Pyongyang fires 3 missiles in protest of Thaad

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Pyongyang fires 3 missiles in protest of Thaad


Pyongyang fired three ballistic missiles early Tuesday into the East Sea, possibly in protest against Seoul and Washington’s decision to deploy an advanced missile defense system to South Korea.

North Korea launched its shorter- and mid-range ballistic missiles toward its eastern coast between 5:45 a.m. and 6:30 a.m. from its western central Hwangju County in North Hwanghae Province, according to the Joint Chiefs of Staff (JCS).

Two of the missiles were presumed to be short-range Scuds and flew between 500 to 600 kilometers (311 to 373 miles) before falling into the East Sea, according to the JCS.

The other was presumed to be a Rodong intermediate-range ballistic missile, and the military said it is in the process of analyzing its flight range because it disappeared from its radar.

A Rodong missile, which can deliver a nuclear warhead, has a range of up to 1,300 kilometers.

The launch comes one day after the U.S. military revealed its advanced Terminal High Altitude Area Defense, or Thaad, battery in Guam to South Korean media on Monday.

This follows Seoul and Washington’s recent decision to deploy the U.S.-led Thaad system to Seongju County in North Gyeongsang, a move strongly opposed by North Korea.

The range covered by the Scuds is far enough to reach all of South Korea, according to the JCS, including the country’s southern region where the U.S. Forces Korea plans to deploy a Thaad battery.

Shin Jong-woo, the secretary-general of the think tank Korea Defense and Security Forum, said, “Launching the Rodong missile to fly a distance half its range of 1,300 kilometers can be seen as a form of armed protest by showing it can target South Korea.”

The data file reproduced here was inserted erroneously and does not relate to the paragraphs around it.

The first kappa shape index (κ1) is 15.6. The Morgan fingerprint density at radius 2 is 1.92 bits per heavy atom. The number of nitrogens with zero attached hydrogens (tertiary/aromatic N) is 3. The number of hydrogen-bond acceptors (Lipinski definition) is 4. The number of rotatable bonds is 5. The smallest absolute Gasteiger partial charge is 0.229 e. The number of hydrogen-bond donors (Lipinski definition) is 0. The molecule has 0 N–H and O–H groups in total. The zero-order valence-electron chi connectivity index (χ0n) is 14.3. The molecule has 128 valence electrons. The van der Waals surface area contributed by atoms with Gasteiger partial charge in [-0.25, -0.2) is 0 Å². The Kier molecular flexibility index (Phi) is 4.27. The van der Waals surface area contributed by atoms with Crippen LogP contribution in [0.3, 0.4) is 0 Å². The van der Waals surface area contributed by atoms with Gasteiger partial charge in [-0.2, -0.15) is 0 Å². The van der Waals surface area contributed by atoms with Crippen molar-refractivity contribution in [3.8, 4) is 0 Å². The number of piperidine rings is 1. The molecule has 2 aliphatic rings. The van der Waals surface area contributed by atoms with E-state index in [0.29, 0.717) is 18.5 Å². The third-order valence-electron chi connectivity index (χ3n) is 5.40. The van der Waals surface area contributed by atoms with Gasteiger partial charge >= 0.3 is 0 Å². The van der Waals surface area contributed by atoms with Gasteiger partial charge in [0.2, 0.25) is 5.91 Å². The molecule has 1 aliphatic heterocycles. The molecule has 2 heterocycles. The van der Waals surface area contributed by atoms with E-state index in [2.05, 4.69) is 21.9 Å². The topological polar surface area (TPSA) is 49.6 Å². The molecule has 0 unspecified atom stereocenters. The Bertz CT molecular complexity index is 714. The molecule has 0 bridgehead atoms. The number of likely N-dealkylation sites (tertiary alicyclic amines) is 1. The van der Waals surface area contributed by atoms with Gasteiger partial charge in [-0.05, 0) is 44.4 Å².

South Korean military officials said that the trajectory of the Rodong missile could not be traced immediately because it disappeared from the radar, adding it is analyzing its path in cooperation with the U.S. military.

Another army official said, “While further analysis is needed, the Korean Army tracked three missiles but the Japanese radar tracked only two. This can mean that one missile disappeared before it was detected by Japan’s radar, which means it failed or that the North intentionally exploded it midair.”

Pyongyang usually fires its missiles from Wonsan in Kangwon Province from its eastern coast, but this is the second time this year since March 10 that it launched a missile from Hwangju, crossing over land, toward the East Sea.

This latest missile launch was immediately “strongly condemned” by the South Korean government.

Cho June-hyuck, spokesman of the Foreign Ministry here, said in a briefing Tuesday, “North Korea’s ballistic missile latest launch is a blatant violation of UN Security Council resolutions and threatens peace and safety on the Korean Peninsula, and we strongly condemn this provocation.”

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